The FCA has said that its flagship review of the financial advice market last year is on track to boost access to advice after the pension freedoms moved the market on from the RDR.
In a document released today responding to questions sent in before its annual public meeting but it did not have time to respond to on the day, the FCA set out its stance on whether its strategy was building trust in advice and showing that it was good value for money compared to other ways consumers can get information.
The FCA noted that the RDR “has helped to raise standards in the industry and over time should help to build trust in financial advisers”.
In particular, it cited fee transparency and the removal of commissions as steps forward, and that the results of its recent suitability review, which showed that 93 per cent of advice cases were suitable, demonstrated positive results.
The FCA writes: “A market where advisers aren’t driven by commission and are better qualified will provide a better quality of advice for consumers.”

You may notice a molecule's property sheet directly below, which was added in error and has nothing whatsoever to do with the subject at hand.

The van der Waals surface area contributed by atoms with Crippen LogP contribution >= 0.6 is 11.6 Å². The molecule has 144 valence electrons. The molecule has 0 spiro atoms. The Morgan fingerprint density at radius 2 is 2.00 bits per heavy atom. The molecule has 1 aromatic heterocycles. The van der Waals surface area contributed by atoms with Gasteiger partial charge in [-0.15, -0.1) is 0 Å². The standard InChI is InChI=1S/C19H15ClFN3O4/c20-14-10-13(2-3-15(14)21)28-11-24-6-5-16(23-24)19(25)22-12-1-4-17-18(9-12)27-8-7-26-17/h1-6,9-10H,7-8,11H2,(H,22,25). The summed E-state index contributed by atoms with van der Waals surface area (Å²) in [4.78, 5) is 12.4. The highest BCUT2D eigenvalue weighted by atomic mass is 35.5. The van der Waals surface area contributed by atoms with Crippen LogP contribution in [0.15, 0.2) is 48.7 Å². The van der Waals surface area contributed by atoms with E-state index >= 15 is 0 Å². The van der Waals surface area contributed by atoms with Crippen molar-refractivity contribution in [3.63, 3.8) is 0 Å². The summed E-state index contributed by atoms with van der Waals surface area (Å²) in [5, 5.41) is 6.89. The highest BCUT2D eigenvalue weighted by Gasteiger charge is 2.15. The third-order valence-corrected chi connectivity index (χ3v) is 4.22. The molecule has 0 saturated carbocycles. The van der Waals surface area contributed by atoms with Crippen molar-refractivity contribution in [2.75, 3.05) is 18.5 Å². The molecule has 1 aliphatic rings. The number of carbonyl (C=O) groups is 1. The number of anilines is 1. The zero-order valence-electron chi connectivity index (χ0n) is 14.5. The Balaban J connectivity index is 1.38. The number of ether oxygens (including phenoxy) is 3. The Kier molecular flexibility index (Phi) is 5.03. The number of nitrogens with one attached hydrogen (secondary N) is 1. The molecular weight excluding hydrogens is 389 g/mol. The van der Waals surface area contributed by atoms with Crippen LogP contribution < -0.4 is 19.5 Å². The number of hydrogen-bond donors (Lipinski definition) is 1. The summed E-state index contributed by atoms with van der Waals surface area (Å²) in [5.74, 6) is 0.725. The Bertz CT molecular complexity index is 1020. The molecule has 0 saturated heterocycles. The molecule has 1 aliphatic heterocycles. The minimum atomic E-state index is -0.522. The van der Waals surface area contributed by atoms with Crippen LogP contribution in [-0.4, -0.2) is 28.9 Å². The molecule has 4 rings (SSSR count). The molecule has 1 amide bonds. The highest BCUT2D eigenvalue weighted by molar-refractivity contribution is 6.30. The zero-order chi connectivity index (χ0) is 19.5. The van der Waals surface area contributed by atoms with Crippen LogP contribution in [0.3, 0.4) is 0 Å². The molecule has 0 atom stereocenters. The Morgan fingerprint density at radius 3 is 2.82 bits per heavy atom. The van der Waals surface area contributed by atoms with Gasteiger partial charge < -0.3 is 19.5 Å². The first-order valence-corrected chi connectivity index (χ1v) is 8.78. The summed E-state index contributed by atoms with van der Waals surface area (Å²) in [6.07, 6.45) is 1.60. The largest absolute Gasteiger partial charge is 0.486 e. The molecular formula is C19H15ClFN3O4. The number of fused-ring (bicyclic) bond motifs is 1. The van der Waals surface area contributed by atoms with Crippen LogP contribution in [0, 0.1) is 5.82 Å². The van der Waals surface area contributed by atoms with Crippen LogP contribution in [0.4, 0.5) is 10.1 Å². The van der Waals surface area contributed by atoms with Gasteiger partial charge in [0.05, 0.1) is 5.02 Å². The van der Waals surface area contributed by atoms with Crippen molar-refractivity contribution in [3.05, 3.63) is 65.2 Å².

However, it adds that “the landscape has shifted since RDR was developed”.
Its Financial Advice Market Review published last year, which set to tackle barriers to accessing and engaging with advice on pensions, retirement income or investments, is progressing as planned, it added.
The FCA writes: “The introduction of pension reforms has arguably made it even more important that consumers get the help they need with financial decisions. FAMR, which was launched in 2015 in conjunction with the Treasury, was aimed at making the financial advice market work better for consumers.
“All the FAMR recommendations are either already completed or on track for completion on schedule.”